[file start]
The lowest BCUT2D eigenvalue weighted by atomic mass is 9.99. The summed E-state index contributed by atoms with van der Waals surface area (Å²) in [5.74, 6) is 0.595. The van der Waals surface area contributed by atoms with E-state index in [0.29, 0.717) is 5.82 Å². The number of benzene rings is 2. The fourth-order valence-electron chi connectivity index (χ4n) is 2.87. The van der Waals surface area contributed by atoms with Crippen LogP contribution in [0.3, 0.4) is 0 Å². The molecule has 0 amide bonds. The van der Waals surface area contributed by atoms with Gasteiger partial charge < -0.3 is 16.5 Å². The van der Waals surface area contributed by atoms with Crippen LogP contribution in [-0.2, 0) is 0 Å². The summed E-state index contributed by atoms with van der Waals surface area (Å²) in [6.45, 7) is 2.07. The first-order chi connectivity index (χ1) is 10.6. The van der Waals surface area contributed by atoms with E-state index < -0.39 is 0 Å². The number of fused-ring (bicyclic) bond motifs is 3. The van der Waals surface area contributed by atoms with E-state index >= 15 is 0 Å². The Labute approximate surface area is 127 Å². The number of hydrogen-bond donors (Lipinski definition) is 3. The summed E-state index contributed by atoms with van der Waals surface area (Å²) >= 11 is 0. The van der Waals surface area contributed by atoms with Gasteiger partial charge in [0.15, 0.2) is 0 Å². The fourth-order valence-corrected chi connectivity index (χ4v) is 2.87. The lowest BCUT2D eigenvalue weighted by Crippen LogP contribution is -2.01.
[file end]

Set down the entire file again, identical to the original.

The lowest BCUT2D eigenvalue weighted by atomic mass is 9.99. The summed E-state index contributed by atoms with van der Waals surface area (Å²) in [5.74, 6) is 0.595. The van der Waals surface area contributed by atoms with E-state index in [0.29, 0.717) is 5.82 Å². The number of benzene rings is 2. The fourth-order valence-electron chi connectivity index (χ4n) is 2.87. The van der Waals surface area contributed by atoms with Crippen LogP contribution in [0.3, 0.4) is 0 Å². The molecule has 0 amide bonds. The van der Waals surface area contributed by atoms with Gasteiger partial charge < -0.3 is 16.5 Å². The van der Waals surface area contributed by atoms with Crippen LogP contribution in [-0.2, 0) is 0 Å². The summed E-state index contributed by atoms with van der Waals surface area (Å²) in [6.45, 7) is 2.07. The first-order chi connectivity index (χ1) is 10.6. The van der Waals surface area contributed by atoms with E-state index < -0.39 is 0 Å². The number of fused-ring (bicyclic) bond motifs is 3. The van der Waals surface area contributed by atoms with E-state index >= 15 is 0 Å². The Labute approximate surface area is 127 Å². The number of hydrogen-bond donors (Lipinski definition) is 3. The summed E-state index contributed by atoms with van der Waals surface area (Å²) >= 11 is 0. The van der Waals surface area contributed by atoms with Gasteiger partial charge in [0.15, 0.2) is 0 Å². The fourth-order valence-corrected chi connectivity index (χ4v) is 2.87. The lowest BCUT2D eigenvalue weighted by Crippen LogP contribution is -2.01.